The reflector is sized so it appears inductive in the bandwidth of interest. The induced EM currents in the driven element then are shifted in phase with respect to that element so they reflect the power away from the parasitic element. This causes the antenna to radiate more RF power in the direction opposite to parasitic element.
The reflector can be made inductive by adding a discrete coil, but in practice, it is almost always done the simpler and cheaper way: by making the reflector longer than the driven element. A standard rule of thumb is to make it 5% longer than the driven element.
In contrast, by making the parasitic element capacitive, the induced currents are shifted in phase so they direct the power radiated by the whole antenna in the direction of that element. Again, this can be done with a discrete capacitor, but it is almost always done by making it about 5% shorter than the driven element.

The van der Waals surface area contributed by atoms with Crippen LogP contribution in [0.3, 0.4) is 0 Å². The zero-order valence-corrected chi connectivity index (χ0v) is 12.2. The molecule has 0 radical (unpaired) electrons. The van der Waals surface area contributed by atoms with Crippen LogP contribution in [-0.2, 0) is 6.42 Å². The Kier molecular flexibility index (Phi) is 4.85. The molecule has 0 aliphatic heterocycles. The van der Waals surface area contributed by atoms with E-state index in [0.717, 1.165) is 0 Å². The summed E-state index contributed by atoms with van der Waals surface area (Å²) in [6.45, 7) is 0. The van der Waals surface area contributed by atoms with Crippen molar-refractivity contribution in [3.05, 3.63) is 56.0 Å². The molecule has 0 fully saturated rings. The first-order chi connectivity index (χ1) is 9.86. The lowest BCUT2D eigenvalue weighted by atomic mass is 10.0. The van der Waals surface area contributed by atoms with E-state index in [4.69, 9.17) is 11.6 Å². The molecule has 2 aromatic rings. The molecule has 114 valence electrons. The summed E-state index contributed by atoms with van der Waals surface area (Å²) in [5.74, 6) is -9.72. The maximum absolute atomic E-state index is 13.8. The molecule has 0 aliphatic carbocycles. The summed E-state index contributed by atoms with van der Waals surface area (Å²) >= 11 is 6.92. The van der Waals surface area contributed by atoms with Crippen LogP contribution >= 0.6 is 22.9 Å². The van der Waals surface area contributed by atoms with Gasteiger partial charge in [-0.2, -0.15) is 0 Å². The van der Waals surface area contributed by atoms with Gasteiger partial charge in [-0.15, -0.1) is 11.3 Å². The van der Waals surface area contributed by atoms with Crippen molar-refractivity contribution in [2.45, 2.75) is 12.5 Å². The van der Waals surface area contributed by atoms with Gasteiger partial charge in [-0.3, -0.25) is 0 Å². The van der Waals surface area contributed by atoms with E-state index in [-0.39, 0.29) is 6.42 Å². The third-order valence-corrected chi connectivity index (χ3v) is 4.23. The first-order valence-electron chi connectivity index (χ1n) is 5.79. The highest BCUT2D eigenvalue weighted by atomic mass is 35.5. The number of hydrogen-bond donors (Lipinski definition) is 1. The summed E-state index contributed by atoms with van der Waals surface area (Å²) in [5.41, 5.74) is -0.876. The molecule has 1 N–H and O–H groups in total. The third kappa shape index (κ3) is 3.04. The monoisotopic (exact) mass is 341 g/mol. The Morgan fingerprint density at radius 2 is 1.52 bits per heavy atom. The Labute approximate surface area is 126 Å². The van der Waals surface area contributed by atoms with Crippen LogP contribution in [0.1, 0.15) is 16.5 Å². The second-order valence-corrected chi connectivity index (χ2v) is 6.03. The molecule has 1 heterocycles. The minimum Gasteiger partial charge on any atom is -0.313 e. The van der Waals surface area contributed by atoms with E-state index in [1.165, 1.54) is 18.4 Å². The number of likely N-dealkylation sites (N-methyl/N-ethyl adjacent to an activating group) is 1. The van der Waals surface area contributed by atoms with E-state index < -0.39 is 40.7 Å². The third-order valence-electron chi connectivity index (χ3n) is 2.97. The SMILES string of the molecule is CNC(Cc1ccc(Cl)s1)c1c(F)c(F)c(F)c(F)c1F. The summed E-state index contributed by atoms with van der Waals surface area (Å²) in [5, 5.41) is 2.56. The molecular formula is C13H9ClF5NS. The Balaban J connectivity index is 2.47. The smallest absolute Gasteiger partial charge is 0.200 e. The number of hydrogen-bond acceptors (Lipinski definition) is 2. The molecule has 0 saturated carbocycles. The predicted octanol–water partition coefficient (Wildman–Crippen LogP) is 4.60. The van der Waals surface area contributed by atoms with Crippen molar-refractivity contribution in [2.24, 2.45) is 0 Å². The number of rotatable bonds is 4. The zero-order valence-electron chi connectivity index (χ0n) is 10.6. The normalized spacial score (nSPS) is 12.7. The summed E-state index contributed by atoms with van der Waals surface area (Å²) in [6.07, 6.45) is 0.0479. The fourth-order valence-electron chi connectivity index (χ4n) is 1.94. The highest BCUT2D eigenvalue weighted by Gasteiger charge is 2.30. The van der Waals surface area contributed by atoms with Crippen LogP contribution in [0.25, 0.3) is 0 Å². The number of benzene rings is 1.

The spacing between the driven and passive elements is also critical. As a starting point, spacing between the driven element and the reflector ranges from 0.23 wavelengths (λ) to 0.35 λ, while spacing between the driven element and the director is 0.125 λ to 0.15 λ. The result is a radiation pattern with high directivity and front/back ratio, as well as modest side lobes (Figure 3).
This basic Yagi appears as a balanced transmission line with a resistive impedance between 10 Ω and 40 Ω so a basic impedance-matching circuit is needed. The antenna can also be driven by an impedance-matching balun which also transforms an unbalanced coaxial transmission line to a balanced one.